A recent Fast Company article examines research by neuroeconomist Paul Zak that suggests social networking triggers the release of the generosity-trust chemical in our brains: oxytocin. Zak’s research combines economics with biology, neuroscience, and psychology, as well as the relationship between empathy and generosity. Adam Penenberg, the author of the article, set out to investigate whether Zak’s research on oxytocin could be applied to social media.
More specifically, he wondered:
What explains the need of our BlackBerry-bearing, Twitter-tweeting Facebook friends for constant connectivity? Are we biologically hardwired to do it? Do our brains react to tweeting just as they do to our physical engagement with people we trust and enjoy?
As it turns out, they do. Penenberg participates in a Twitter experiment in Zak’s lab that tests his oxytocin levels while he tweets. The results are astounding. In just 10 minutes of tweeting, Penenberg’s oxytocin levels spiked 13.2 percent, equivalent to the hormonal spike experienced by a groom at a wedding! Penenberg’s stress hormones cortisol and ACTH also went down: 10.8 percent and 14.9 percent, respectively.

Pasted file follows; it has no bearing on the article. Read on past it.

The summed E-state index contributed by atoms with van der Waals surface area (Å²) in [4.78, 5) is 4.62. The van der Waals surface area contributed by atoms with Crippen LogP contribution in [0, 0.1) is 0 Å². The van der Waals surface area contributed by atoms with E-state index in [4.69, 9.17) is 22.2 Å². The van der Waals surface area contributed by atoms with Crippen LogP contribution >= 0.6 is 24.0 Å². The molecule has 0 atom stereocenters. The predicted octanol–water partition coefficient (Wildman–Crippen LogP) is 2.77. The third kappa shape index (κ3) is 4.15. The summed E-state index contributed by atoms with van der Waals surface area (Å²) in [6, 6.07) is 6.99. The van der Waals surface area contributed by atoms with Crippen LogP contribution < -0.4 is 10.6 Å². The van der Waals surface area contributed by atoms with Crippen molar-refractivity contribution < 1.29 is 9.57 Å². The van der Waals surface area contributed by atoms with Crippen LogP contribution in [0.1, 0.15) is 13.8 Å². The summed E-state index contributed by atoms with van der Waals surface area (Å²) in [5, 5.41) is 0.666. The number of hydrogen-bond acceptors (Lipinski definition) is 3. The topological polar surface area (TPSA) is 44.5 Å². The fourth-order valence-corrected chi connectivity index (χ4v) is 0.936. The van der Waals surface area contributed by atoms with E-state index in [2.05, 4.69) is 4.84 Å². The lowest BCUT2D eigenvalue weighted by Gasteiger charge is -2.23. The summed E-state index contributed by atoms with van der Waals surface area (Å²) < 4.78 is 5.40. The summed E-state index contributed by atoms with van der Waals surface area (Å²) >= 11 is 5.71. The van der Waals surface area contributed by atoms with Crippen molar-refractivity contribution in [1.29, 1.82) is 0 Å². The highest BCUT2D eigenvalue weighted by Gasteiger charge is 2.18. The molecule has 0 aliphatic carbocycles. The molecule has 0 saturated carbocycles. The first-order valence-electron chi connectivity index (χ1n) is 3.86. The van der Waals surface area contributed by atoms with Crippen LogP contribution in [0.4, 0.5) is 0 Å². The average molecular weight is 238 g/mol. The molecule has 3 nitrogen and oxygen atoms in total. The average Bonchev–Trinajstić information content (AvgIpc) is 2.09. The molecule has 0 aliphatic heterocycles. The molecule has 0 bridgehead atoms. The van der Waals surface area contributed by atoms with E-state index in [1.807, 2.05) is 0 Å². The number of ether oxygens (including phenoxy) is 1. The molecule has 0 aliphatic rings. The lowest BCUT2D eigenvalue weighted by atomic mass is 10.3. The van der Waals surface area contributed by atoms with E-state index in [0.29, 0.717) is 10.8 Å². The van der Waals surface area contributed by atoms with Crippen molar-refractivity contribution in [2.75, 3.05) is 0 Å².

In short, Zak explains:
Your brain interpreted tweeting as if you were directly interacting with people you cared about or had empathy for. E-connection is processed in the brain like an in-person connection.
Now I get why I trust people like Hildy Gottlieb and Andre Blackman, people who I’ve never met in person. I would recommend them not only because of their expertise but because of the online relationship I have with them.
If Zak’s research is conclusive, then businesses have even more of a reason to invest in social media. Nonprofits have even more incentive to become networked. Given the emotional effects of social networking, organizations can leverage their efforts to build trust among their Twitter followers and Facebook friends in a way that makes them more likely to donate, volunteer and advocate on their behalf.
As Penenberg concludes,
As Zak and others deepen their study of oxytocin, we may better understand why people with friends live longer and get sick less, and why we are compelled to be social animals online and off. If these changes apply in the world of social media, the implications for business—for every brand, company, and marketer trying to understand the now intimately networked world—could be significant.